HONFLEUR, France (ChurchMilitant.com) - Ancient relics of St. Boniface were stolen from a Catholic Church in northern France, the theft falling hard on the heels of the devastating fire at the cathedral in Nantes just days ago.
The first-class relics of the eighth-century saint were stolen from St. Léonard Church in Honfleur in the Normandy region.
Small bones of the saint affixed onto reliquaries and exhibited under the altar of the Blessed Virgin inside the church were taken during the afternoon of July 15, it is reported.
Father Pascal Marie, a pastor of Notre-Dame de l'Estuaire in Honfleur, noticed the relics were missing as he made his customary evening rounds to close St. Léonard Church for the day.
"I am overwhelmed and very sad. We are making great efforts to restore shine to this church, which receives more and more visitors. I had the statue of St. Joseph installed there, candlesticks and this is what happens ... It's a real lack of respect," lamented Father Marie.
The stolen relics represent just the latest in a wave of attacks on Catholic churches throughout France, once deemed the eldest daughter of the Church.
The 15th-century Cathedral of St. Peter and St. Paul in Nantes was set afire July 18 with the blaze tearing through the edifice, which incinerated the last remaining pre-revolution pipe organ in France and shattered the original 16th-century stained-glass windows.
More than 100 firefighters rushed to save the 15th-century cathedral, after which it was discovered the fire was started in three separate locations.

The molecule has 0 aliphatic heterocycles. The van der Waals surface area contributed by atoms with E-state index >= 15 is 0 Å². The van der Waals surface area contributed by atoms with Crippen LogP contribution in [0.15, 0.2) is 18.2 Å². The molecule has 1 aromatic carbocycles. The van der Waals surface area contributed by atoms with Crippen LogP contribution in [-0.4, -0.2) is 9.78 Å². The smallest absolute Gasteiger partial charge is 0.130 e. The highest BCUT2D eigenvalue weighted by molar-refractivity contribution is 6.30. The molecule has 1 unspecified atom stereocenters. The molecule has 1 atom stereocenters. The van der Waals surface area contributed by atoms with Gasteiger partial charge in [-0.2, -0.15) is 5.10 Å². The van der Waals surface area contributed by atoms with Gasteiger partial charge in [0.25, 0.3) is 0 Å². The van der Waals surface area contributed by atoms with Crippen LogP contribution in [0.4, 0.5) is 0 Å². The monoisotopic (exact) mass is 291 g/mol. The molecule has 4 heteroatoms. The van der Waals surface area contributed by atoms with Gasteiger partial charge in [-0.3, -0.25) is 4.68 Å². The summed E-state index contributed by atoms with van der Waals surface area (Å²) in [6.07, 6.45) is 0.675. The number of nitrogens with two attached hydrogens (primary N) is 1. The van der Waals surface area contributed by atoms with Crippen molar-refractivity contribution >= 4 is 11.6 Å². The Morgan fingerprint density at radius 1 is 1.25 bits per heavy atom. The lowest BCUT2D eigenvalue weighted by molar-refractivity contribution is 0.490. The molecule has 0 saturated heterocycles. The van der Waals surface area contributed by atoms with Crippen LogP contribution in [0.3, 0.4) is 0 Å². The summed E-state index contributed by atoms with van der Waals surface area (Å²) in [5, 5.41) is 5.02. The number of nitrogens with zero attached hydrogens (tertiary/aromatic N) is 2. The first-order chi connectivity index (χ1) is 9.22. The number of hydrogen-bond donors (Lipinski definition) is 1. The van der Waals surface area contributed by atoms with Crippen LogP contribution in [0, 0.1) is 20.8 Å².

It's been just three months over a year since Notre-Dame Cathedral in Paris was set afire, its iconic spire and roof collapsing into its historic edifice.
The fiery litany goes on with the historic church of Saint-Sulpice, also in Paris, set ablaze just a month before the attack on Notre-Dame.
The desecration of France's holy places is not limited to destruction by fire.
Human excrement was smeared on a crucifix and on the walls of the Notre-Dame-des-Enfants church in Nîmes and the church organ and stained glass windows were smashed at the Basilica of Saint-Denis where almost all of France's past monarchs are buried.
Attacks on Catholicism are not limited to France.
Over 50 attacks on Catholic statues, parishes and persons in North America have been recorded thus far in 2020.
Saint Boniface (c. 675–754), an English Benedictine monk, gave up a high clerical station to devote his life to converting pagan Germanic tribes toward Christianity. He has become known as the "apostle of the Germans."
In addition, he fought against interference of the laity in bishops' elections and the worldly lifestyles of the clergy.
The saint and many of his companions were martyred while he was preparing converts for confirmation.
In a letter to a fellow prelate he said, "Our duty is not to abandon ship but to keep her on her course. Let us stand fast in what is right and prepare our souls for trial."
The apostle of the Germans added, "Let us be neither dogs that do not bark nor silent onlookers nor paid servants who run away before the wolf. Instead, let us be careful shepherds watching over Christ's flock."
A complaint has been filed with the local authorities in Honfleur regarding the theft of sacred relics, and an investigation is underway to find the perpetrator.